2. I may not have kids, but luckily I'm enough of a kid myself to love prety much all these recipes :P

              3. I think I could happily enjoy most of the foods you listed, as well as the cafes with playgrounds and the parks :) Certainly the ones I know are ones I already like, although my Melbourne experience is fairly limited really. Fitzroy Gardens and the Botanic Gardens are certainly magical at any age.

              4. This is a really helpful list, thank you! I have a nephew who is pretty fussy too and we're always after ideas for him so we will definitely try your suggestions. If Ki had a say in it, all he would eat would be grandma's home made peach yoghurt and blue milkshakes. He also likes plain things and getting him to eat meals can be a struggle and since his brother was born recently it's been even harder. The current meal he's guaranteed to eat at the moment though is vegemite soldiers, he never eats the white but he loves dipping the toast fingers into the egg yolk. His mum also found that he will usually eat something from the sesame street C is for cooking cook book, as long as it closely resembles the picture in the book...

                If you're looking for places to eat near(ish) to ScienceWorks, there are a couple of places in South Kingsville that are child friendly - Famous Blue Raincoat though the service there can be slow at times, and Motorino which is a pizza/pasta place. My nephew eat a few items from the kids menu - spaghetti with butter, spaghetti with tomato or a potato pizza. They also have a good range of vegetarian pizzas there too.

              5. This is such a useful post! sylvia really is SUCH a great eater for a kid her age! And for most adults her age!

              6. That is a pretty impressive list! I don't have kids, but I love your ideas.

              7. Great post Johanna! I'm sure a mother would treasure this advice because it's so useful. And thank you so much for including my sparkling bracelet cookies! :D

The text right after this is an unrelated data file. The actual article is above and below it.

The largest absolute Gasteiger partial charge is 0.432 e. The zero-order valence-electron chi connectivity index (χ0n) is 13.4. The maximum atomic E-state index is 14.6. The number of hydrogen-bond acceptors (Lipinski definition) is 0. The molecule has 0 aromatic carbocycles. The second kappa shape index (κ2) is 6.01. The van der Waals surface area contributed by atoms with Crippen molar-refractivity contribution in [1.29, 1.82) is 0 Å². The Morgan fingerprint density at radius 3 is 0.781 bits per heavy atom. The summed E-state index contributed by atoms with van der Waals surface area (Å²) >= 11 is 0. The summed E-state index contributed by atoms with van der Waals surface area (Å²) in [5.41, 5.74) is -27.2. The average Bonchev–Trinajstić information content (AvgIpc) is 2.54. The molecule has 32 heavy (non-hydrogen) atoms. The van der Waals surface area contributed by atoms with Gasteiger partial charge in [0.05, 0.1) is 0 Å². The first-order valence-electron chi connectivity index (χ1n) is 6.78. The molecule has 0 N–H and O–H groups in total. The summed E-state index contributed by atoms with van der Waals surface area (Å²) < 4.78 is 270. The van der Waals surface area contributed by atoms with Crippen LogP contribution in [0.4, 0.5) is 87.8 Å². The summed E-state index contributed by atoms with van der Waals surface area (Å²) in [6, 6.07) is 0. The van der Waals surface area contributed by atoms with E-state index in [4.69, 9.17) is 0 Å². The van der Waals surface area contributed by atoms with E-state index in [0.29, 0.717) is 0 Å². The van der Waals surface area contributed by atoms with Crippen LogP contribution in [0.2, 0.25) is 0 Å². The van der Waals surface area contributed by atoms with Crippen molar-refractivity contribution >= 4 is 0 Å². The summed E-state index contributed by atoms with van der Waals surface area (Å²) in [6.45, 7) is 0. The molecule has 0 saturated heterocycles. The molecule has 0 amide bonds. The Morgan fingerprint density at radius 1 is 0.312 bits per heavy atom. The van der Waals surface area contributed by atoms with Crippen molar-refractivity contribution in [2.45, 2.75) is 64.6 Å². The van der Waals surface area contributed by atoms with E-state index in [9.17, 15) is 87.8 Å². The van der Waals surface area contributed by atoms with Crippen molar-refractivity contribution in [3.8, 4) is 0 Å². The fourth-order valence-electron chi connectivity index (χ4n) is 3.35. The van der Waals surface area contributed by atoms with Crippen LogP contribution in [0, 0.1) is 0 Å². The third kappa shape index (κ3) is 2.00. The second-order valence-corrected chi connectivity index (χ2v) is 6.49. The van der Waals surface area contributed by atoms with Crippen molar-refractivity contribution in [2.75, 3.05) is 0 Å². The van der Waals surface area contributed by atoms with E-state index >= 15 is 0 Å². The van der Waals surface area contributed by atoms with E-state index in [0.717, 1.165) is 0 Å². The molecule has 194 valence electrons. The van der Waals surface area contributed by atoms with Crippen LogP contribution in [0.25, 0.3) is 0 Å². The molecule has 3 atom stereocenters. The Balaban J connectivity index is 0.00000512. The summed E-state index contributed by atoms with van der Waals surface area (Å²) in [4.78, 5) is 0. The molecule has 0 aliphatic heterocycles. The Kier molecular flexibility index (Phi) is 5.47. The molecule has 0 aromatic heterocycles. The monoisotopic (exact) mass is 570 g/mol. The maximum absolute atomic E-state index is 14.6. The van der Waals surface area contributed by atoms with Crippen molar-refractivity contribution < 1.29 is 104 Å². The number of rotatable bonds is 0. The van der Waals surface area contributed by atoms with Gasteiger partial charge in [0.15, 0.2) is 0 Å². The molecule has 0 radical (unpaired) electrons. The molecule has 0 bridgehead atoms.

8. Thanks Lisa - I wondered about adding some of the food Sylvia was eating when she started on solids but ran out of puff - maybe will update with these but nevertheless hope it will be useful to you at some stage

                Thanks Hannah - me too - who doesn't love kids food - except for raw unseasoned tofu - Sylvia can keep that to herself!

                Thanks Kari - I agree with you about the Botanic Gardens and the Fitzroy Gardens - especially the latter - one of my favourite places to explore

                Thanks Katie - that's funny about the C is for cooking cookbook - must look it up - but it is tiring when kids don't eat the same as us - and challenging - one of my nieces loved her food so plain we asked for plain pasta at a restaurant once and she refused to eat it because it was tossed with olive oil - she eats well now which gives me hope for Sylvia. And thanks so much for the Scienceworks recommendations - am going to post about our visit tomorrow - have been to the famous blue raincoat but need to go back because I was only there for a party

                Thanks Joanne - Sylvia does eat well but rarely finishes what is on her plate and goes hot and cold on quite a few things on the list - but there are times I feel she eats better than me

                Thanks Cakelaw - most of us have some kids in our lives so hopefully this will be useful to those without kids too

                Thanks Lorraine - was pleased I found the bracelets in my bookmarks as I think Sylvia is ready to just love these right now

              9. What a great resource for people with kids. :) I love the fun kid food idea list.

              10. Those are fantastic ideas......
                Thanks for sharing.......